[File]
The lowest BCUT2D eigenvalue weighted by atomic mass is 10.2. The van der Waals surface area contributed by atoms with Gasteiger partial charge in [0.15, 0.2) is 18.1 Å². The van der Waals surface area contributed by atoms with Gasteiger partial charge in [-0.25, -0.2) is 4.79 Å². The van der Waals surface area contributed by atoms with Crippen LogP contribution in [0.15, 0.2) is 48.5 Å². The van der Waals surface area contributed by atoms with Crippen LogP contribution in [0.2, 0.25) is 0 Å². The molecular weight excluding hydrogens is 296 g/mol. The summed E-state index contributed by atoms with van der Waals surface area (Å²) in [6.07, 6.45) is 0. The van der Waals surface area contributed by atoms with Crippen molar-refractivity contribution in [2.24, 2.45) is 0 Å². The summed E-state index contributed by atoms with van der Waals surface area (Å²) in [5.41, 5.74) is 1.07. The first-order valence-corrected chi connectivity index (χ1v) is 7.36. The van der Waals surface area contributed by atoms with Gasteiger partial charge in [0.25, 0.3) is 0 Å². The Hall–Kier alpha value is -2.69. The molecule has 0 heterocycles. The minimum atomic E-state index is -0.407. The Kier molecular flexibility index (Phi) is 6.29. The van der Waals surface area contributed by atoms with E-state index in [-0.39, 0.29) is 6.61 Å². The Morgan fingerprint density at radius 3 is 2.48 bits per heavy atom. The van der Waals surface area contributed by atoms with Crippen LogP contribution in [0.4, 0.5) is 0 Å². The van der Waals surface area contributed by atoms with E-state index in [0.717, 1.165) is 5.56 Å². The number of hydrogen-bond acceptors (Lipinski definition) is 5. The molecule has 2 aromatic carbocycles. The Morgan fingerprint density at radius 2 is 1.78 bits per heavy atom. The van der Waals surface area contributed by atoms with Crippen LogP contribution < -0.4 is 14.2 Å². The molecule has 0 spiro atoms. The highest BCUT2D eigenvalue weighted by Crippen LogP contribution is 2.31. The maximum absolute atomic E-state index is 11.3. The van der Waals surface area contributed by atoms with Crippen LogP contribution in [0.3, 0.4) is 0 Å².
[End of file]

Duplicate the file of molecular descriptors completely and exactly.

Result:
The lowest BCUT2D eigenvalue weighted by atomic mass is 10.2. The van der Waals surface area contributed by atoms with Gasteiger partial charge in [0.15, 0.2) is 18.1 Å². The van der Waals surface area contributed by atoms with Gasteiger partial charge in [-0.25, -0.2) is 4.79 Å². The van der Waals surface area contributed by atoms with Crippen LogP contribution in [0.15, 0.2) is 48.5 Å². The van der Waals surface area contributed by atoms with Crippen LogP contribution in [0.2, 0.25) is 0 Å². The molecular weight excluding hydrogens is 296 g/mol. The summed E-state index contributed by atoms with van der Waals surface area (Å²) in [6.07, 6.45) is 0. The van der Waals surface area contributed by atoms with Crippen molar-refractivity contribution in [2.24, 2.45) is 0 Å². The summed E-state index contributed by atoms with van der Waals surface area (Å²) in [5.41, 5.74) is 1.07. The first-order valence-corrected chi connectivity index (χ1v) is 7.36. The van der Waals surface area contributed by atoms with Gasteiger partial charge in [0.25, 0.3) is 0 Å². The Hall–Kier alpha value is -2.69. The molecule has 0 heterocycles. The minimum atomic E-state index is -0.407. The Kier molecular flexibility index (Phi) is 6.29. The van der Waals surface area contributed by atoms with E-state index in [-0.39, 0.29) is 6.61 Å². The Morgan fingerprint density at radius 3 is 2.48 bits per heavy atom. The van der Waals surface area contributed by atoms with Crippen LogP contribution in [0.4, 0.5) is 0 Å². The van der Waals surface area contributed by atoms with E-state index in [0.717, 1.165) is 5.56 Å². The number of hydrogen-bond acceptors (Lipinski definition) is 5. The molecule has 2 aromatic carbocycles. The Morgan fingerprint density at radius 2 is 1.78 bits per heavy atom. The van der Waals surface area contributed by atoms with Crippen LogP contribution < -0.4 is 14.2 Å². The molecule has 0 spiro atoms. The highest BCUT2D eigenvalue weighted by Crippen LogP contribution is 2.31. The maximum absolute atomic E-state index is 11.3. The van der Waals surface area contributed by atoms with Crippen LogP contribution in [0.3, 0.4) is 0 Å².